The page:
The pop-up problem (UK)

A negative article on pop-ups (it is the Torygraph after all!), and mostly refers to retail brands doing pop-ups but maybe something to consider in terms of 'burnout'? 

These apparently exclusive enterprises are expensive, exhausted and everywhere, writes Guy Stag. 

From The Telegraph: 

Pop-ups are without doubt the most damaging cultural legacy of the recession. Though few businesses have done well out of the last few years, the exceptions are hard to miss: second-hand clothing shops, DIY companies, and redundancy lawyers. And anything with the words 'pop-up' in the title.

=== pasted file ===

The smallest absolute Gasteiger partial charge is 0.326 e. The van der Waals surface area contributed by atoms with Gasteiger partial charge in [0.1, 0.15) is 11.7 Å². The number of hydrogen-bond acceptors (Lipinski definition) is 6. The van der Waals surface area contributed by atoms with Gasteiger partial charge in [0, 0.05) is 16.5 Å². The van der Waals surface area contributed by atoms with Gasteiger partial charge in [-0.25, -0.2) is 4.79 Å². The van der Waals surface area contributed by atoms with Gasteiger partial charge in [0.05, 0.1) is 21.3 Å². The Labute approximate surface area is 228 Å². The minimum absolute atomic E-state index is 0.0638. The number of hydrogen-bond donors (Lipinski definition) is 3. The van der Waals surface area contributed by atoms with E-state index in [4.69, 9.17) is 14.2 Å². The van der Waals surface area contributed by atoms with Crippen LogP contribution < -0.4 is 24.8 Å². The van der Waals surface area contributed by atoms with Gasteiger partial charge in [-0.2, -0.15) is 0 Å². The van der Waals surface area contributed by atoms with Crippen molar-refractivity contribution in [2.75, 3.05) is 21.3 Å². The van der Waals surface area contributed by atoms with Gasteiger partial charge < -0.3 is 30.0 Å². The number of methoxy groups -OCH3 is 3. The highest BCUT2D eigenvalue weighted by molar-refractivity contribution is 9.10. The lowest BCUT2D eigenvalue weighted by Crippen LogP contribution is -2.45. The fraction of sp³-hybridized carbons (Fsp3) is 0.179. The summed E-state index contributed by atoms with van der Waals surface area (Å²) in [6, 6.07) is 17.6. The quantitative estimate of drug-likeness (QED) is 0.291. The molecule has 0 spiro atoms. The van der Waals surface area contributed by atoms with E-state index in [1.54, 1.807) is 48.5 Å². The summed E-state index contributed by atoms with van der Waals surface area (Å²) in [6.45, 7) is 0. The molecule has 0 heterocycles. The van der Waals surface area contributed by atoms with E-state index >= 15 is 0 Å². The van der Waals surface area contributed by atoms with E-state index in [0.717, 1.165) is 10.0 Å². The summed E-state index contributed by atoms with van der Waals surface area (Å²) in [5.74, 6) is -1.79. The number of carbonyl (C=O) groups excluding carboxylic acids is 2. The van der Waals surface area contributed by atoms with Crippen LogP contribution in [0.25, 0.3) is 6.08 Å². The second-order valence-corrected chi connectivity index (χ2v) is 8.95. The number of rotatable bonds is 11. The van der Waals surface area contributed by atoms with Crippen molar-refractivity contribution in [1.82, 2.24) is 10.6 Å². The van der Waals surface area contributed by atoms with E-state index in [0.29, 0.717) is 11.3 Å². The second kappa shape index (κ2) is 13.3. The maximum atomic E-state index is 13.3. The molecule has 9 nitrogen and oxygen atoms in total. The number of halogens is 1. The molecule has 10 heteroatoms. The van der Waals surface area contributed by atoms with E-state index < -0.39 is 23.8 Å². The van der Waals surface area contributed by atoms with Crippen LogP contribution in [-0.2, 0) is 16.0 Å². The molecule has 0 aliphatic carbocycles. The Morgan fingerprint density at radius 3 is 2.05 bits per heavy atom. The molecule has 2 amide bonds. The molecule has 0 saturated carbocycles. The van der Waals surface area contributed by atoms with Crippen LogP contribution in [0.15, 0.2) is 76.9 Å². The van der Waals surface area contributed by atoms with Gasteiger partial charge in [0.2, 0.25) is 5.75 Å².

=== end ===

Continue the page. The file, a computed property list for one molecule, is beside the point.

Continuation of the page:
Pop-ups were something of a novelty before the credit crunch. But with more and more empty commercial properties, and the lack of confidence in almost all creative business plans, pop-ups have been booming. 

And in each case the model is the same: take any product, say a handbag or a three-course meal, and offer it somewhere far scruffier than your average shop or restaurant. Then double the price, make sure there isn't enough to go round, and only let people buy it if their name is on a guest list. 

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